Everyone who resides in Hua Hin recognises Lizzy. She is the flamboyantly dressed one, the lady with startling white hair, sometimes with a flower in it or else a hat perched jauntily on her head, brightly coloured clothes, statement jewellery, mismatched shoes and a collection of glasses I have heard is the envy of all, including Sir Elton himself. But very few people in Hua Hin actually know the story of the amazing life of Lizzy Ginsel, that I am privileged to be able to bring you today.

Lizzy first visited Hua Hin a quarter of a century ago, and has been residing in Hua Hin for 20 years, only leaving it for a few trips up to Chiang Mai. She loves everything about living in Hua Hin except for perhaps the lack of bureaucratic acceptance experienced by the broader farang community. Arguably Lizzy’s favourite place in the world is on a sunbed at Anantasila, soaking in the sun and sea and the oasis-like atmosphere created by the colourful lounge cushions and the extensive, lush garden atmosphere. 

To understand the pivotal role Lizzy plays as an advocate for Hua Hin’s multicultural community and a catalyst for change, a quick look at Lizzy’s family background suffices. Lizzy was literally born out to sea, on a boat, off an island north of Australia, between it and New Guinea.  She was the first-born of her parent’s eleven children, and so from a very early age became a “mother hen” responsible for the care and nurturing of her younger siblings. This need to help people in every way possible has never left Lizzy, who wakes every morning with the desire to do good for others.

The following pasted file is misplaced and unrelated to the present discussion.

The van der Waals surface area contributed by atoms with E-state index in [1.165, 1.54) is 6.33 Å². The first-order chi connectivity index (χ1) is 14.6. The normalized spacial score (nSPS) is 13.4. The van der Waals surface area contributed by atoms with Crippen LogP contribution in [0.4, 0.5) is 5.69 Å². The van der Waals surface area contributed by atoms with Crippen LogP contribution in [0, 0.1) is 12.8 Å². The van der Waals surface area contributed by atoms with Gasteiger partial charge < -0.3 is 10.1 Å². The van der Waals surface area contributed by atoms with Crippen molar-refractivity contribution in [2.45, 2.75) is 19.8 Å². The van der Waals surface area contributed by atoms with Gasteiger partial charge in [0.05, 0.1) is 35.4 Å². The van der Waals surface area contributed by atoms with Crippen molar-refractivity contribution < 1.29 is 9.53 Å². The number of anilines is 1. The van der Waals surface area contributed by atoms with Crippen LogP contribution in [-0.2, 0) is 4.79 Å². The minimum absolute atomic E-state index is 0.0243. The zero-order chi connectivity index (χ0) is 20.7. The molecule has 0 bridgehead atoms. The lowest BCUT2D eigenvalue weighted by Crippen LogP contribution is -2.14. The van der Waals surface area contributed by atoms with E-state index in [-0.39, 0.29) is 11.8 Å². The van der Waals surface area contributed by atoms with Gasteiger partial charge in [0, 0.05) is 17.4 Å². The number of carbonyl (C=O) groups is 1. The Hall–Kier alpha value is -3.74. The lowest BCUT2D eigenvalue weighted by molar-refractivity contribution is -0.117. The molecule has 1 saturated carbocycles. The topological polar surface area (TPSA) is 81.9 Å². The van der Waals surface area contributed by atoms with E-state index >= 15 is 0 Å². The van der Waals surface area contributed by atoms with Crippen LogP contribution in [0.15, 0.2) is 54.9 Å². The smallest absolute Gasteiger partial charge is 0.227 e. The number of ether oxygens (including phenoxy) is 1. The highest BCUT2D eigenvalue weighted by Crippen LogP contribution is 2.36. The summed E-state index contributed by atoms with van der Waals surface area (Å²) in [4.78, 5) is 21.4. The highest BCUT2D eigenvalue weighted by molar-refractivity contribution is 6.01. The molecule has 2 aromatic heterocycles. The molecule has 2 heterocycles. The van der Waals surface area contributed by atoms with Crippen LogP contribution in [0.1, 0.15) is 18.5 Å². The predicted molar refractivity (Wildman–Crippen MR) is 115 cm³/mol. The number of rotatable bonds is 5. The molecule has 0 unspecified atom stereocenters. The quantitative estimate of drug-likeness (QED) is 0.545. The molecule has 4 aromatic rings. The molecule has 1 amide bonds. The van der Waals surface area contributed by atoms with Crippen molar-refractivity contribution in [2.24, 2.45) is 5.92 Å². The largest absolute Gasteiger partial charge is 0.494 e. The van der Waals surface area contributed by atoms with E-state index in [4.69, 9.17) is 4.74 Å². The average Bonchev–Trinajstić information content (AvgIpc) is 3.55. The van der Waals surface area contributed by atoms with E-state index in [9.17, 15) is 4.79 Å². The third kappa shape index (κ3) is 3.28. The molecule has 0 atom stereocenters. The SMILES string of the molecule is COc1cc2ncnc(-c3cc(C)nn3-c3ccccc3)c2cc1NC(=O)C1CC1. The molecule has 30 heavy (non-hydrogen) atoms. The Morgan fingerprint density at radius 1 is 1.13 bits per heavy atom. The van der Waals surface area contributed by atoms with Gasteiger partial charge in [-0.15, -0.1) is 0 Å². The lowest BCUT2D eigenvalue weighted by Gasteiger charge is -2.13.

The public persona of the delightful Lizzy has been well-documented in the past.  Lizzy is a tireless worker for good causes, of which Hua Hin has plenty. She believes her greatest achievement was founding the MCC, the multiculture community charity, which she credits with bringing together the disparate nationalities present in the expat community and giving them a collective voice.  She readily lends her name and easily-recognised face to other charity groups and events such as Rotaract and the local school for disabled children.  Not every one of Lizzy’s good deeds feature in the public record though.  She is responsible for many acts of support and kindness which slip below the public radar and she likes it like that.

When Lizzy decides something must be done, she is unstoppable, a force of nature not to be toyed with.  If she is told by Thai bureaucracy that it is not possible, Lizzy interprets this as a challenge, not a rebuff.  I was unsurprised to learn she has been nicknamed “Lady Now” because of her powers of insistence. One defining motivator for Lizzy is her belief in standing up for right against wrong.  This keen sense of justice has not always made her life easy, but to Lizzy that is not a crucial factor in her decision-making.